Although Cuomo said he intends that the product remain off the market and be provided to schools, governmental agencies, and prisons, he isn’t opposed to changing that in an effort to stop companies from continuing to drive up the cost of hand sanitizer. “Also to Purell, and Mr. Amazon and Mr. eBay, if you continue the price gouging, we will introduce our product which is superior to your product,” he said, “and you don’t even have the flower bouquet,” referring to the hand sanitizer’s floral scent. “So stop price gouging,” he said, in a final word to the companies.
Releasing Aging People in Prison Campaign, a nonprofit created to fight to end mass incarceration, described the governor’s move as exploitive in a joint statement released Monday with other advocacy groups. "We are disgusted at Governor Cuomo's decision to exploit prison labor to push back the imminent public health crisis presented by COVID-19 while doing absolutely nothing for incarcerated people across the state," the statement read.
The Releasing Aging People in Prison Campaign pointed to the governor’s efforts to block the Humane Alternatives to Long-Term (HALT) Solitary Confinement Act, a measure to limit the use of solitary confinement in prisons, as evidence of Cuomo’s lack of action. Meanwhile, it’s prisoners who could help make a product to curb the spread of the coronavirus. "The sacrifices made by people in prison to manufacture this product -- at wages below $1 per hour -- will be a significant factor in slowing down the spread of the outbreak," the organization said.
Cuomo, however, only gave them a mention in passing. “And I want to thank Kelly Companies who got this going and Corcraft very much for their good work,” he said during the press conference. Corcraft is the brand name of the state Department of Corrections and Community Supervision’s product-manufacturing program, according to its website. Cuomo did find the time to brag about the low cost of the hand sanitizer, at $6.10 a gallon. "So it's much cheaper for us to make it ourselves than to buy it on the open market," he said. I bet it is.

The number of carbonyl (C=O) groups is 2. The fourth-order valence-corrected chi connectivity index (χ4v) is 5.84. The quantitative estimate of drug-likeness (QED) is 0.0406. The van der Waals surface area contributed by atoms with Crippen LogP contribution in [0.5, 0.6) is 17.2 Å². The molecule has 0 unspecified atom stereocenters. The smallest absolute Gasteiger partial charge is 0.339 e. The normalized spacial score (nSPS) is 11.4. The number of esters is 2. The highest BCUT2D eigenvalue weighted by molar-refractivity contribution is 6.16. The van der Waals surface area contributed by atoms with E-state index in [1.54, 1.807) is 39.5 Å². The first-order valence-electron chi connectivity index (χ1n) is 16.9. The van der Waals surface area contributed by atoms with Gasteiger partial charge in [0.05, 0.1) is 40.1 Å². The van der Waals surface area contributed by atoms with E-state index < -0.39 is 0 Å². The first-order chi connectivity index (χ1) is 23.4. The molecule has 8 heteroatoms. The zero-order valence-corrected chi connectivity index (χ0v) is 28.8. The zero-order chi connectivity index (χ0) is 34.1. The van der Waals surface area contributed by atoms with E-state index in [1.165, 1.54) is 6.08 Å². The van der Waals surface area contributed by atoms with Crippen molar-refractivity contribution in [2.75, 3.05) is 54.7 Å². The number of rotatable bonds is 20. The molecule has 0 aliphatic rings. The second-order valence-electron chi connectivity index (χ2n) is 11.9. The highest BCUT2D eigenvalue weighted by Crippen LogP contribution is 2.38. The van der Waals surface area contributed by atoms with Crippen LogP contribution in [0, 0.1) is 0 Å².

Attorneys Tina Luongo and Adriene Holder of The Legal Aid Society issued a joint statement calling the prison production of hand sanitizer “slave labor.” “From fighting dangerous forest fires to now mass producing vital hand sanitizer, government and big business continue to force the labor of incarcerated individuals – for pennies on the dollar – for a political purpose or to line their own pockets,” the attorneys said. “Incarcerated people in New York have always been forced to produce essential products for state agencies.” The attorneys said that often the inmates work for less than a dollar a day “under threat of punishment –including solitary confinement – if they refuse.” “This is nothing less than slave labor and it must end,” Luongo and Holder said. “Albany must pay these individuals the minimum wage and lawmakers must legislate to eradicate forced labor across our state for good.”